Book ReviewFlorian Fisch
Reinventing Discovery. The New Era of Networked Science.
Hardcover: 272 pages
Publisher: Princeton University Press (October 3, 2011)
Price: 16.95 EUR
Michael Nielsen, born in 1974, is one of the pioneers of quantum computing. The Australian scientist was a resident at the Los Alamos National Laboratory, at Caltech and at the University of Queensland.
Do you allow anyone to browse your lab book whenever they wish? Michael Nielsen wants you to do exactly that. Not convinced? He does have a case.
The science fiction action series Terminator shows a horrific vision of the world, one in which computers rule and try to eliminate human civilisation. The quantum physicist and science writer Michael Nielsen thinks of computer control in a more positive way. Nielsen has a dream that one day, “all scientific knowledge has been made available online, and is expressed in a way that can be understood by computers”. In his first book, Reinventing Discovery, Nielsen motivates scientists to revolutionise their trade by making their data available to everyone.
This brave new world of completely open science is supposed, “to speed up the rate of discovery” and, “amplify our collective intelligence”. By “open”, Nielsen does actually mean everything; open access and ahead of print publications, comprehensive online databases and freely available raw data, collaboration through online tools including open lab books, blogging scientists and crowd sourced citizen science.
You may say that Nielsen is a dreamer, but he is not the only one. Some have already joined him as he nicely illustrates with many examples. Science is already open and collaborative. We all know the Public Library of Science (PLoS), PubMed, UniProt, HapMap, Allan Brain Atlas and many more. Nielsen shows how some problems have been solved collaboratively and online. Take the online computer game Foldit (www.fold.it), where anyone can fold proteins and with a little perseverance will outperform supercomputers at predicting the correct fold from scratch. Nielsen also tells the story of a bunch of mathematicians, who solved a complex problem by means of a blog (the Polymath Project).
Nielsen’s book is an amazing collection of interesting examples, important protagonists and references. It makes illustrative comparisons to open source software development. With his easily readable, well explained and perfectly argued style, Nielsen manages to keep the reader interested in this rather dry philosophical topic throughout the whole book.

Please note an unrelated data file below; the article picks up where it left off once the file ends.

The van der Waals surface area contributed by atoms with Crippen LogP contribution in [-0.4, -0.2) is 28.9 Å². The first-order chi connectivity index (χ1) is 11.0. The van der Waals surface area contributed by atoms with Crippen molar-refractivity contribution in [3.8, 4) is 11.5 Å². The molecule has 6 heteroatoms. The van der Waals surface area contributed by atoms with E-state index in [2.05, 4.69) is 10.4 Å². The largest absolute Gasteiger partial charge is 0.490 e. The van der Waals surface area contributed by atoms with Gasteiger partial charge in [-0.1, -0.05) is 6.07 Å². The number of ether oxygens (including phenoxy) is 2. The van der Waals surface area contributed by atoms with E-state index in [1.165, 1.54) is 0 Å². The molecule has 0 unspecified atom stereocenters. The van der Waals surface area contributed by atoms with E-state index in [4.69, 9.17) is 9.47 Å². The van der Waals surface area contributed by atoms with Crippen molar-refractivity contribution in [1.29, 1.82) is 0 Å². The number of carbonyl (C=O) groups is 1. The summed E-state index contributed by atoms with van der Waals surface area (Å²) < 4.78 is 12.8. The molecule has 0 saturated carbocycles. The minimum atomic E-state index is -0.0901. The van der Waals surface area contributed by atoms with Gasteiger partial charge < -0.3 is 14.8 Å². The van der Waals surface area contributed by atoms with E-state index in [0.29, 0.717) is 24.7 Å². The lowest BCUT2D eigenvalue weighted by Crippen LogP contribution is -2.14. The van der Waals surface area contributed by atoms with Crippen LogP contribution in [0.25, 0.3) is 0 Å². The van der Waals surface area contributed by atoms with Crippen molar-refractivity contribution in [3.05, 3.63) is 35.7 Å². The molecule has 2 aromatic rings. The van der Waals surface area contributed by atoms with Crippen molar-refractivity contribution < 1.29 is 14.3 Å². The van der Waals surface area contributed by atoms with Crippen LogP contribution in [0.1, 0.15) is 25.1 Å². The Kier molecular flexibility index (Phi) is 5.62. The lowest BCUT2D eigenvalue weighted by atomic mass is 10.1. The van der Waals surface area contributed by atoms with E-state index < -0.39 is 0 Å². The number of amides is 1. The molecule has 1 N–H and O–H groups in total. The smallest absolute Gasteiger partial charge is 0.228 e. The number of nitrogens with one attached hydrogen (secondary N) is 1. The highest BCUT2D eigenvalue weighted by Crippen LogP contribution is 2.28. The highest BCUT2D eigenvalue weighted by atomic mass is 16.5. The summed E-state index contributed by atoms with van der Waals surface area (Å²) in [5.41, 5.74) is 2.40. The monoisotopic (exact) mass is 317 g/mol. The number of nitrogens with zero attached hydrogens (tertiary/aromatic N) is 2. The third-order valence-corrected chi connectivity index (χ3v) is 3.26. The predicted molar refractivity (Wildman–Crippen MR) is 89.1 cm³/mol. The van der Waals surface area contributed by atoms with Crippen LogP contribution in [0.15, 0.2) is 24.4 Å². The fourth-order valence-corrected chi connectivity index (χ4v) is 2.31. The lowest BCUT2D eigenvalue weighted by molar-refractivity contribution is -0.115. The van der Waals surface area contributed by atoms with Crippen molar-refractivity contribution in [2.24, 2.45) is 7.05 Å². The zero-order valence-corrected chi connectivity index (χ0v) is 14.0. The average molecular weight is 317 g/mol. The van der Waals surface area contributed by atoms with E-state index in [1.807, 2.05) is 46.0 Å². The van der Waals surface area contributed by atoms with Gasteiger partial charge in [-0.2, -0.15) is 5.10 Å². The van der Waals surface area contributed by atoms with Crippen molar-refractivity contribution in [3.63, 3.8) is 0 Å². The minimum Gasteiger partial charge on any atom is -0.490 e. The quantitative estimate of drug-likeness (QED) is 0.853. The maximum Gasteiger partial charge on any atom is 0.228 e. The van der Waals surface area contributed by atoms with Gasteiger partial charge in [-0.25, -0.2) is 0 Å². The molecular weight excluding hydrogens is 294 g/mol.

It all comes in two parts. In the first, Nielsen convincingly shows that the right online tools can favour serendipity and bring together the microexpertise of many unusual collaborators. There is, for instance, the chess game in which grandmaster Garry Kasparov had a hard time playing against the world (in this case, an online community) in 1999. In the second part, Nielsen shows why science is especially well suited to being conducted via open online collaboration. In Nielsen’s eyes, the main hurdle is most scientists’ single-minded focus on publications. As a consequence, he identifies a lack of recognition for other scientific contributions to blogs, wikis and online tool development.
Nielsen has a convincing case. At the same time he is honest enough to admit that there are limits, including confidentiality, security and the particularities of the field of science. Take the squabbles over the validity of string theory for instance.
However, there are some areas on which Nielsen does not adequately expand. The physicist leaves out quality assurance, for example. Despite many criticisms of it, no better alternative to peer-review has yet been found. He barely mentions how incorrect, prematurely released data can be misused by fanatics. He talks about the culture of secrecy promoted by the drive for patenting at Universities, but does not stress that their content is published too and what their important role for attracting investment is in start-up companies.
Nielsen’s vision reveals his belief in technology as a solution for everything. The physicist is biased towards theoretical projects, leaving out most of biology, medicine and chemistry. In large part he seems to confound information with knowledge and working for science with scientific work. For Nielsen, speed is everything and he therefore trivialises the fact that the current publication imperative already makes science open.
Nevertheless the book provides a comprehensive overview of developments in open science and is more than worth the reading time for someone interested in the foundations of science. Concerning Nielsen’s dream, the only way to judge its promises is to follow the physicist’s own recommendation: “Try out open science!”
Letzte Änderungen: 07.08.2013